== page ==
Yet it is precisely hospitals and medical practices that are sparsely digitised. The domain is highly complex and sensitive, data is unstructured, strictly confidential and peppered with terminology. In addition, less training data is available than in other domains. At the same time, medical professionals working with patients tend to be more sceptical of automated systems than average and are easily put off by model errors.
The solution may be to involve doctors and experts even more in the development processes. On one hand, this increases trust and acceptance of new procedures, on the other hand, their expertise can and must be incorporated more in addition to the existing training data, e.g. for plausibility checks or as ’emergency brakes'.
LAMBADA deals with data augmentation in the context of conversational systems and creates a small paradox: improving intent classification by (actually much more sophisticated) text generation.
If there are only few labeled statements per intent for training an NLU model – a common problem in developer reality – improvements are possible. To achieve this, new statements must be generated using a specially fine-tuned GPT-2 model and, after some heuristic filtering steps, added to the training set for the NLU model. When training intent classifiers with few utterances (
To make Conversational Systems more user-friendly, Domain Exploration extends the bot capabilities so that it can deliver information that the user has not explicitly asked for. For this purpose, the system learns what information fits the previous conversation and could be of interest to the user.
One solution to the above described challenges of NLP in healthcare are hybrid algorithms. Ensemble models, i.e. combinations of sub-models, can, for example, handle classes with little training data using rule-based or knowledge-based methods and, for classes with enough training data, use the (here usually better generalizing) newer deep learning methods. This allows greater control over the entire model and uses the existing knowledge in a targeted way to strengthen the weak points of the models.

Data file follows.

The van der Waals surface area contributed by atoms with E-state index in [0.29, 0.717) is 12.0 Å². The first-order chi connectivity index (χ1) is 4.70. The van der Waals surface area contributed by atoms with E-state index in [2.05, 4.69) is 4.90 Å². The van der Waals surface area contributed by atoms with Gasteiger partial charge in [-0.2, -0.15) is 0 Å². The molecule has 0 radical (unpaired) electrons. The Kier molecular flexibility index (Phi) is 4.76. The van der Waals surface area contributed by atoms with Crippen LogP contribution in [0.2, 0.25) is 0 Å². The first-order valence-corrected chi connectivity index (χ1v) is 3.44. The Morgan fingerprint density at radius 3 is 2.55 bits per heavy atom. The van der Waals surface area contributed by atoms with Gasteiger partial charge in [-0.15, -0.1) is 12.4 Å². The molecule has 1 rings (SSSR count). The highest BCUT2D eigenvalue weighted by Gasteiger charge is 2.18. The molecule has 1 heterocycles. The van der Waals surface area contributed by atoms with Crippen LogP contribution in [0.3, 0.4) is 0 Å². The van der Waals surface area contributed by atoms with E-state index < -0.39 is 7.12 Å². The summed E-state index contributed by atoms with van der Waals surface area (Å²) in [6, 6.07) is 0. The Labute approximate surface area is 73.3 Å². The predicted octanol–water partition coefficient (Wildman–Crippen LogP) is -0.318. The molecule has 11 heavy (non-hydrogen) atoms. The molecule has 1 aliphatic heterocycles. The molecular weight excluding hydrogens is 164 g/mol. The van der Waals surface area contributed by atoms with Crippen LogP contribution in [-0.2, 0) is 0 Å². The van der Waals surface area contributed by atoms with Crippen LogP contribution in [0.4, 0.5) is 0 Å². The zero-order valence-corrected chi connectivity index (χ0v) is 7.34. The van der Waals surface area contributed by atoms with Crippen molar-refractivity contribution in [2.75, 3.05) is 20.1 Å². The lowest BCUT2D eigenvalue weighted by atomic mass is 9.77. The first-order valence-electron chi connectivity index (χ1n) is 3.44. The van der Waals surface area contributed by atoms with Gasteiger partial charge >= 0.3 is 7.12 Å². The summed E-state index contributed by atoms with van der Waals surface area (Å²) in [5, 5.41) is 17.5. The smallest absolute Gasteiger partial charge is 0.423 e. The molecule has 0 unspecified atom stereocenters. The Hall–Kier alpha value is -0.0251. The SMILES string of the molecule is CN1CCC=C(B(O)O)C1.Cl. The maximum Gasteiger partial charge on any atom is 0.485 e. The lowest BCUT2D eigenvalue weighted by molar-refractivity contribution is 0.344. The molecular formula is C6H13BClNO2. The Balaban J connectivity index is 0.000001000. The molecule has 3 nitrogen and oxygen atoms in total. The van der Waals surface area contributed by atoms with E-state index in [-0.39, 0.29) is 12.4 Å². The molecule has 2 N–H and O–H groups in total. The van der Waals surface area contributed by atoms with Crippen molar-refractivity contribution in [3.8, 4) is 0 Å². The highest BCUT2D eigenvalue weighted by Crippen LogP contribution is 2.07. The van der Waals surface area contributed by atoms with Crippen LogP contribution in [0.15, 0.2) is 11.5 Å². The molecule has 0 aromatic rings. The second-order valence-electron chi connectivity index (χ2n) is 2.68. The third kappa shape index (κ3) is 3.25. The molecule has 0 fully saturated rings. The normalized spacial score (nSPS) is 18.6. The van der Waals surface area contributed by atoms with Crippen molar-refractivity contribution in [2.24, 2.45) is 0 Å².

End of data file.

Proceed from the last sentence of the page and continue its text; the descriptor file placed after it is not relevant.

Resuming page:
Too much trust in deep learning language models can also be misleading: If test data can be explained by simple heuristics, even complex neural architectures will only learn simple heuristics and not meaningful, generalizing inference rules.
A simple heuristic would be that every sentence that is completely and coherently contained in a true training sentence is itself true. For example in the following case:
It is wrong to conclude "The actor danced." from "The doctor near the actor danced.". This example is an error that a standard BERT model makes, if trained on the text inference data set MNLI. It shows how important it is not to accept deep learning models as a black box, but to investigate and explain how they work.
In many areas, NLP systems are already good enough to simplify frequent everyday challenges. Examples of well understood use cases are machine translation or text classification. But solutions are usually very specifically tailored to a use case, and there is still a long way to go before truly generalized, learning systems can be developed.
The integration of externally processed knowledge, in the form of knowledge databases, ontologies or hand-crafted rules, seems to be the next stage of development. Steadforce is looking forward to the new possibilities and challenges.